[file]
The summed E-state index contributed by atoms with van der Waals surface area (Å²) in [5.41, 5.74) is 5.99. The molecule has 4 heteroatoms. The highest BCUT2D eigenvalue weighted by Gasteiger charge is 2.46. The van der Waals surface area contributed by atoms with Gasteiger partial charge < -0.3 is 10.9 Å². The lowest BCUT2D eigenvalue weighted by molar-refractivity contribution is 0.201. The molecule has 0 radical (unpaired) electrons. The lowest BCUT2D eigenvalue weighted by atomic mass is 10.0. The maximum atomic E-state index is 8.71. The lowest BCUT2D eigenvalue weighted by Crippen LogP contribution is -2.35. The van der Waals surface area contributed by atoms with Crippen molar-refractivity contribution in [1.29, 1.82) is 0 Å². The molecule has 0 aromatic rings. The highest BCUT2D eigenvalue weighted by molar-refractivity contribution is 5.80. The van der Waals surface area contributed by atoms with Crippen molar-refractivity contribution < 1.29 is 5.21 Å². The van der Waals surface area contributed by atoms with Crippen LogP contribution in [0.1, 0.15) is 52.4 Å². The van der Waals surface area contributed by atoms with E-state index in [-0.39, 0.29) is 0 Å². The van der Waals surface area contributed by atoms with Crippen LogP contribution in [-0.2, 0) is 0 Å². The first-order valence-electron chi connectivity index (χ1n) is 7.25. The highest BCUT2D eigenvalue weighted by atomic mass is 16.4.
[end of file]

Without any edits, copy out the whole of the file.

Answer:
The summed E-state index contributed by atoms with van der Waals surface area (Å²) in [5.41, 5.74) is 5.99. The molecule has 4 heteroatoms. The highest BCUT2D eigenvalue weighted by Gasteiger charge is 2.46. The van der Waals surface area contributed by atoms with Gasteiger partial charge < -0.3 is 10.9 Å². The lowest BCUT2D eigenvalue weighted by molar-refractivity contribution is 0.201. The molecule has 0 radical (unpaired) electrons. The lowest BCUT2D eigenvalue weighted by atomic mass is 10.0. The maximum atomic E-state index is 8.71. The lowest BCUT2D eigenvalue weighted by Crippen LogP contribution is -2.35. The van der Waals surface area contributed by atoms with Crippen molar-refractivity contribution in [1.29, 1.82) is 0 Å². The molecule has 0 aromatic rings. The highest BCUT2D eigenvalue weighted by molar-refractivity contribution is 5.80. The van der Waals surface area contributed by atoms with Crippen molar-refractivity contribution < 1.29 is 5.21 Å². The van der Waals surface area contributed by atoms with Crippen LogP contribution in [0.1, 0.15) is 52.4 Å². The van der Waals surface area contributed by atoms with E-state index in [-0.39, 0.29) is 0 Å². The van der Waals surface area contributed by atoms with Crippen LogP contribution in [-0.2, 0) is 0 Å². The first-order valence-electron chi connectivity index (χ1n) is 7.25. The highest BCUT2D eigenvalue weighted by atomic mass is 16.4.